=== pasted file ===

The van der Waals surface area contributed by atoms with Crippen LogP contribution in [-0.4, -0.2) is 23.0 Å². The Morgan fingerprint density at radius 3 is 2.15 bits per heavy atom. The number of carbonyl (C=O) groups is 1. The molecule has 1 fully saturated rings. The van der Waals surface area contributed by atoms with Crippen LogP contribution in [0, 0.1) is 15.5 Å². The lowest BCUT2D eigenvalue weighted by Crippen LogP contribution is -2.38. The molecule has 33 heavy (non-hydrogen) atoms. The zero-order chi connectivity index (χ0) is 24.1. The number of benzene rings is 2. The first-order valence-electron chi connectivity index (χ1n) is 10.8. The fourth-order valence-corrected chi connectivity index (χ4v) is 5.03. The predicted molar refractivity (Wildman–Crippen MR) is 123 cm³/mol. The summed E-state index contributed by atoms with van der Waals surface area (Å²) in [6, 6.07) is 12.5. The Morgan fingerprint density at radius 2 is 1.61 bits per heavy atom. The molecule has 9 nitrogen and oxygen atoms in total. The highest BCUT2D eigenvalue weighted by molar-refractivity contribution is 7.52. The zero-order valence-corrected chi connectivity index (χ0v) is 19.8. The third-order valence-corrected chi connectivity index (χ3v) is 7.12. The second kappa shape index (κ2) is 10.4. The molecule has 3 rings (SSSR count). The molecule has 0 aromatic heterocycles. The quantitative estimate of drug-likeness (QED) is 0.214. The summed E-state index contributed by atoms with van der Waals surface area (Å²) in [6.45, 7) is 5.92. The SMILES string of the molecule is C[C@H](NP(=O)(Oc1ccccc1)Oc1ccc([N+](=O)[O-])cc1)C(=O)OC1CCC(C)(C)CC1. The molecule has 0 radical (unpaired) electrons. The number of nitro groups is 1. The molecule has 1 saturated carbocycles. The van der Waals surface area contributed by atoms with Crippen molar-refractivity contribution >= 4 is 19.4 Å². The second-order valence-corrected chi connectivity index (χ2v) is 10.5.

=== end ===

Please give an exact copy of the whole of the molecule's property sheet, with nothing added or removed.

The van der Waals surface area contributed by atoms with Crippen LogP contribution in [-0.4, -0.2) is 23.0 Å². The Morgan fingerprint density at radius 3 is 2.15 bits per heavy atom. The number of carbonyl (C=O) groups is 1. The molecule has 1 fully saturated rings. The van der Waals surface area contributed by atoms with Crippen LogP contribution in [0, 0.1) is 15.5 Å². The lowest BCUT2D eigenvalue weighted by Crippen LogP contribution is -2.38. The molecule has 33 heavy (non-hydrogen) atoms. The zero-order chi connectivity index (χ0) is 24.1. The number of benzene rings is 2. The first-order valence-electron chi connectivity index (χ1n) is 10.8. The fourth-order valence-corrected chi connectivity index (χ4v) is 5.03. The predicted molar refractivity (Wildman–Crippen MR) is 123 cm³/mol. The summed E-state index contributed by atoms with van der Waals surface area (Å²) in [6, 6.07) is 12.5. The Morgan fingerprint density at radius 2 is 1.61 bits per heavy atom. The molecule has 9 nitrogen and oxygen atoms in total. The highest BCUT2D eigenvalue weighted by molar-refractivity contribution is 7.52. The zero-order valence-corrected chi connectivity index (χ0v) is 19.8. The third-order valence-corrected chi connectivity index (χ3v) is 7.12. The second kappa shape index (κ2) is 10.4. The molecule has 3 rings (SSSR count). The molecule has 0 aromatic heterocycles. The quantitative estimate of drug-likeness (QED) is 0.214. The summed E-state index contributed by atoms with van der Waals surface area (Å²) in [6.45, 7) is 5.92. The SMILES string of the molecule is C[C@H](NP(=O)(Oc1ccccc1)Oc1ccc([N+](=O)[O-])cc1)C(=O)OC1CCC(C)(C)CC1. The molecule has 0 radical (unpaired) electrons. The number of nitro groups is 1. The molecule has 1 saturated carbocycles. The van der Waals surface area contributed by atoms with Crippen molar-refractivity contribution >= 4 is 19.4 Å². The second-order valence-corrected chi connectivity index (χ2v) is 10.5.